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ENTRUSTING A FLAME: A PROFESSOR'S GIFT

Hans Urs von Balthasar once wrote in homage of Origen, the great 3rd century Christian scholar, that every theologian after him simply “burned with a borrowed flame.” That phrase comes to mind as I reflect on the inheritance one professor from my pre-monk days bestowed upon me.

Early Modern Literature was the best and most unforgettable class I took as an undergrad at UD. I was the only male among the 20 or so students, and the lone non-English major as well-a rare occasion in which I personally contributed to campus diversity!

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A SPIRIT SO SWEET

When I was asked to write a bit about a friendship I’d formed and maintained with a UD professor, there were several names that sprang to mind, but none so right and fitting as David Sweet’s.  As anyone likely to read this column already knows, UD is an unassuming place, its buildings designed not to detract from the landscape—small, sloping hills, gnarled post oaks, and black Texas earth—but to blend with them.  It is a rare piece of wisdom on an architect’s part to realize that nothing he designs can have a fraction of the beauty of a single leaf or the spreading branches of a tree.

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MEMORIES THAT BIND

Lynch Hall darkens, a large assembly of parents and prospective students are assembled for the last presentation of the Admissions Visit Day.  I am to tell them about the adventure that awaits them should they enroll at the University of Dallas and proceed as sophomores to join the Rome Program semester.  It is a mixed audience, including a handful of alumni parents with whom I shared the Greek Trip a generation ago.  We agree that we had a great time. Good ice breaker.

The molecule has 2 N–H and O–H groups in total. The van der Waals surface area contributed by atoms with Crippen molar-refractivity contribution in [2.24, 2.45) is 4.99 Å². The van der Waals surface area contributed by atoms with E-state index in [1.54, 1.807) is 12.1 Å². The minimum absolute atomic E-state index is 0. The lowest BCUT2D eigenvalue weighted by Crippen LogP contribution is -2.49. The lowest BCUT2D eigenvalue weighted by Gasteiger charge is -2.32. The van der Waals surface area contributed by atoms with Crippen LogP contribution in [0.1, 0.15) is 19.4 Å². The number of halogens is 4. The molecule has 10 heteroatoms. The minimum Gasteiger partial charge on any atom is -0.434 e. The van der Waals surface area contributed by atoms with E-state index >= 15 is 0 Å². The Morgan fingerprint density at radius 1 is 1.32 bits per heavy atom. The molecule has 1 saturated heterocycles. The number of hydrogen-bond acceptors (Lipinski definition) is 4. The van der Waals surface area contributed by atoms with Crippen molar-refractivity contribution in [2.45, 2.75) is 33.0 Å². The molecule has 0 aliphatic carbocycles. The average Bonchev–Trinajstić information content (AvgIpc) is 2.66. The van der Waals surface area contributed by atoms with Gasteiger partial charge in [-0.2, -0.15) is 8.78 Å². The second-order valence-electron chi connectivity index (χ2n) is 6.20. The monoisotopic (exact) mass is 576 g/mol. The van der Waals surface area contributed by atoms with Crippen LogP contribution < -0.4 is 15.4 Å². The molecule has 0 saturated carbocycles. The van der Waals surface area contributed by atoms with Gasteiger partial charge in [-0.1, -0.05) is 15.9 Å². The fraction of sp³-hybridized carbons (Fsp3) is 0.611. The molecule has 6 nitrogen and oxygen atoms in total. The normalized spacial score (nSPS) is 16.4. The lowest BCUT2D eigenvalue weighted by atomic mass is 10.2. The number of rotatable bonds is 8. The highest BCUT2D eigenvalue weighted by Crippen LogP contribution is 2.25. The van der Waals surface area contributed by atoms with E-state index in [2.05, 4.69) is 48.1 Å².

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BASEBALL & CONVERSATION: A UD FRIENDSHIP

As a post-Rome junior I audited Andrew Moran’s Lit Trad IV class not so much to read the great novels, I must admit, as to befriend a great teacher. Friends had told me not only that this Moran character was a good professor but that I in particular would like him.  At this late date, the precise reasons that my friends thought this escape me, but surely they had something to do with baseball, which is probably my and, as it turns out, Moran’s, greatest earthly love.

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THE UNION OF LIBERAL FRIENDSHIP

My wife Trang and I were in Virginia for the wedding of a friend’s daughter—we are old, we are old—and had time to take the train into D.C., where we met Emily Lataif, BA '16, and Katie Davern,BA '15.  We met them at the Capitol, and they showed us places only staffers can go:  the floor of the House and the Speaker’s Balcony looking over the Mall. Neither could call us “Scott” and “Trang”; we were “Mrs. Crider” and “Dr. Crider.”  We spent most of the time with Emily, and running into Katie was a special surprise.

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Philía is an ongoing series of reflections by faculty and alumni on the life-long friendship between the two.

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